Monday, August 10, 2009

Elizabeth Bathory

Elizabeth Bathory was a Hungarian countess from the renowned Báthory family. The family is famous for defending Hungary against the Ottoman Turks. She is possibly the most prolific female serial killer in history and is remembered as the "Blood Countess" and as the "Bloody Lady of Čachtice", after the castle near Trencsén, in the Kingdom of Hungary where she spent most of her adult life.

I did a massive high school report on vampires and vampire lore, I did extensive research on it and after writing nearly thirty pages, I condensed it down to a 15 page report featuring Vlad the Impaler, Incubus and Succubi, Dracula and Elizabeth Bathory. It was one of the best research papers I've ever done.*

Elizabeth Báthory was born on the family estate in Nyírbátor, Hungary, and spent her childhood at Ecsed Castle. She was highly intelligent, and as a young woman learned Latin, German and Greek. She was also interested in science and astronomy. At 15, Báthory was engaged to Ferenc Nádasdy and moved to Nádasdy Castle in Sárvár. She married Nádasdy in Vranov in 1575. Nádasdy’s wedding gift to Báthory was his home, Čachtice Castle, situated in the Little Carpathians near Trencsén, together with the Čachtice country house and 17 adjacent villages. The castle itself was surrounded by a village and agricultural lands, bordered by outcrops of the Little Carpathians. She kept her name because her family was more powerful than her husband's.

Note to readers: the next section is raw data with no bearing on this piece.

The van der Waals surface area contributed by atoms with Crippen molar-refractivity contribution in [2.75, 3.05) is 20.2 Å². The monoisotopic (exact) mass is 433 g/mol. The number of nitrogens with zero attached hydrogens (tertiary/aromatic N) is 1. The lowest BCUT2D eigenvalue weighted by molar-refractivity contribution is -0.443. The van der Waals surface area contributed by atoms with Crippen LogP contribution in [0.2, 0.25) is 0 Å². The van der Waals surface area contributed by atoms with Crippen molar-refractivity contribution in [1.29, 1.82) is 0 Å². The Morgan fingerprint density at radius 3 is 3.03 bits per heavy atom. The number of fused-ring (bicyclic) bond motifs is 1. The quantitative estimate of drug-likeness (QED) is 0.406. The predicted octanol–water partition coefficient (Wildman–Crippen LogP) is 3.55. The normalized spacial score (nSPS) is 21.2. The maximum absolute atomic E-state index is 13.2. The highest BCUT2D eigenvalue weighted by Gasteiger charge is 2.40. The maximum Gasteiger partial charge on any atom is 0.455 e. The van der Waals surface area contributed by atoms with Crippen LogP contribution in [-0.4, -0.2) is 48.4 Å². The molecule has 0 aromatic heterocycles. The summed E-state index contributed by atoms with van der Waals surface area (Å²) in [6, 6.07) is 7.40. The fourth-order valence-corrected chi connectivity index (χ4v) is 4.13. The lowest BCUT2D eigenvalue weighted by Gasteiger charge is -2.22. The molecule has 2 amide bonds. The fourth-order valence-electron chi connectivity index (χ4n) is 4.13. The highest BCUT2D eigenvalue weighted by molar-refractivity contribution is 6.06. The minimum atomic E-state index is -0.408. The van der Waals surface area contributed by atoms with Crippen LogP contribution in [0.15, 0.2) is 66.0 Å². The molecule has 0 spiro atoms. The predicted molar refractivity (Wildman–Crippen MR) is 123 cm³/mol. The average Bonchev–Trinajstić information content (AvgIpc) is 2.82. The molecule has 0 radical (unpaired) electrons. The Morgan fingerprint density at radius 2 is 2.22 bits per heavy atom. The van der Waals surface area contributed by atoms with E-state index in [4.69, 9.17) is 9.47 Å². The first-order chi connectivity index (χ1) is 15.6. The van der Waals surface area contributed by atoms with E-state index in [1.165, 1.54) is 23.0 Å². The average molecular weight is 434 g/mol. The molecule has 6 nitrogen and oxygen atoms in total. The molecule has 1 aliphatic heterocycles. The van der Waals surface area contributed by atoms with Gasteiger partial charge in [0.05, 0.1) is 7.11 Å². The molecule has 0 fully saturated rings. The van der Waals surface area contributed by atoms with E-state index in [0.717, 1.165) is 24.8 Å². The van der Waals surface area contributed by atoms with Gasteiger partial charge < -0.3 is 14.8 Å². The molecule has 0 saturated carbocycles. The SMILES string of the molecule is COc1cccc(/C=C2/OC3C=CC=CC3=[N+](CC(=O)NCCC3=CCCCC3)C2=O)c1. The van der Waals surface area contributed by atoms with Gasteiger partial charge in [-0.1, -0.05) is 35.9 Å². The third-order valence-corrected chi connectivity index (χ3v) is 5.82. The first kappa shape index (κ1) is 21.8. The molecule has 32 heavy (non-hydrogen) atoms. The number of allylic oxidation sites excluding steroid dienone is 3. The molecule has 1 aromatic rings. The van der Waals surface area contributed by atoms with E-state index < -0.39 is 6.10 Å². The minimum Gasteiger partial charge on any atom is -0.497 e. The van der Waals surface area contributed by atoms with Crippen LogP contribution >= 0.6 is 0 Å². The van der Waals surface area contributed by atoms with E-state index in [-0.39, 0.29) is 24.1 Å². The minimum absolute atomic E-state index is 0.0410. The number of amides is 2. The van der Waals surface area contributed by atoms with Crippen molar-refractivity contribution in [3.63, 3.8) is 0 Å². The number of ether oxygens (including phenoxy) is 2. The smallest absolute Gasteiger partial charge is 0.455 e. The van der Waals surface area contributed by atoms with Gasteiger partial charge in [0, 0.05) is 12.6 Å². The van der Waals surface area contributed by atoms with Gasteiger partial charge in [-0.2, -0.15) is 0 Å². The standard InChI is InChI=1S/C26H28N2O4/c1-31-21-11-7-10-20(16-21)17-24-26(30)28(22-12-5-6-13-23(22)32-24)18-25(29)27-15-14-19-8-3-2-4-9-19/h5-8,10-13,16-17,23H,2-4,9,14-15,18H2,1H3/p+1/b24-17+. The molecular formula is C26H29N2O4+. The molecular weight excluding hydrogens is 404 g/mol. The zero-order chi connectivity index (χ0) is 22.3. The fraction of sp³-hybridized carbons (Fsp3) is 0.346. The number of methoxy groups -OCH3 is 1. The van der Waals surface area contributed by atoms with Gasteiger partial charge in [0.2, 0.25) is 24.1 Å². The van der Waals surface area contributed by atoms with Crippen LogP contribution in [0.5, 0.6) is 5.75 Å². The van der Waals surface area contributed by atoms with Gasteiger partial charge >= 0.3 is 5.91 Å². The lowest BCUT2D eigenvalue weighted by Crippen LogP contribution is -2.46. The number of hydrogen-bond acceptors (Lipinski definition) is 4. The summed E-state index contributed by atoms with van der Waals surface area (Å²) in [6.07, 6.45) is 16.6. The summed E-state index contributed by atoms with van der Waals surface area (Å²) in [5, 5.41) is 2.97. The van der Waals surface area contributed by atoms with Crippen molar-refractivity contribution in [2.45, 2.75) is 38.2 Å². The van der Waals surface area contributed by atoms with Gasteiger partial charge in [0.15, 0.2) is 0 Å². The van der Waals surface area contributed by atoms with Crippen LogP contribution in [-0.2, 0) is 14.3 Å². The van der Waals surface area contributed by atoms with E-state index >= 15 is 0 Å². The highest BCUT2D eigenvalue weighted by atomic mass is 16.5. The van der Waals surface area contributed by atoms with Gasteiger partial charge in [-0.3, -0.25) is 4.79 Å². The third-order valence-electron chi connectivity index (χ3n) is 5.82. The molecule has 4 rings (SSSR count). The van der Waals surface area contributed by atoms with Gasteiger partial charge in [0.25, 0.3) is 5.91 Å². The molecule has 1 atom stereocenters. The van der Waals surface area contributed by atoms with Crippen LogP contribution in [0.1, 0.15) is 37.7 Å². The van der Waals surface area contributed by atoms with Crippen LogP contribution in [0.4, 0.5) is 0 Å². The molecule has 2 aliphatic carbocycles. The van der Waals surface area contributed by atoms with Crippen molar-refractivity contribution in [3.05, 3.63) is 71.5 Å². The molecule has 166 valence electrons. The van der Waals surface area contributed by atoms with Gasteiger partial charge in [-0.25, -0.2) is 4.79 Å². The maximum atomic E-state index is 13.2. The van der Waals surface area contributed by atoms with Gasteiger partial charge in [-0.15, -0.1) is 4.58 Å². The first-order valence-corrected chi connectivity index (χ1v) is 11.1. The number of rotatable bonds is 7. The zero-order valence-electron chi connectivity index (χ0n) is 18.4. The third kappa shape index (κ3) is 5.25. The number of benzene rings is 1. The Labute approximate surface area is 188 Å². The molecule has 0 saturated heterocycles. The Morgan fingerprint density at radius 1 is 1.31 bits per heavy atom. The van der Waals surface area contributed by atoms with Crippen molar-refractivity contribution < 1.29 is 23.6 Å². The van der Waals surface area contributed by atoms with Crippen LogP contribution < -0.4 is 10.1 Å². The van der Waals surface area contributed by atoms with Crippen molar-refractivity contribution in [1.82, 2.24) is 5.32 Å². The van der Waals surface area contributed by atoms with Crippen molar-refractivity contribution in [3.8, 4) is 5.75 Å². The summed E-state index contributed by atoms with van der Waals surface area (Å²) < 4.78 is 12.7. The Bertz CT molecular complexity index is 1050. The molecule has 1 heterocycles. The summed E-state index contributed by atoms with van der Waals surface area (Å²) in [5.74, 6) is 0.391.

Báthory's husband was a military leader and therefore traveled a lot. Nádasdy died in 1604 at the age of 47. His death is commonly reported as resulting from an injury sustained in battle. Bathory had five children, two dying at a early age.

Janos Thurzó went to Čachtice Castle on December 30, 1610 and arrested Báthory and four of her servants. They were accused of torturing and killing hundreds of virgin girls and young women, with one witness attributing to them over 600 victims. Thurzó's men reportedly found one girl dead and one dying. Another woman was found wounded and others locked up. It was determined that a trial or execution would be damaging to the nobility so a trail was postponed indefinitely and Bathory was sentenced to house arrest. Bathory's four servants were tried and convicted. Two had their fingernails ripped out and their bodies thrown in a fire; another was beheaded before being thrown to the flames and the last was sentenced to life imprisonment.

Bathory was walled up in her castle until her death. She was found on August 21, 1614 but since there were several plates of uneaten food, her actual date of death is unknown. She was buried in the church cemetery of Csejte but upon villager outrage, her body was re interred in Nagyecsed, Hungary in the Bathory family crypt.

The case has led to legendary, but false, accounts of the Countess bathing in the blood of virgins in order to retain her youth. These stories have led to comparisons with Vlad III the Impaler, on whom the fictional Count Dracula is partly based, and to modern nicknames of the Blood Countess and Countess Dracula.


Suggest a story for "The Stull Chronicles".

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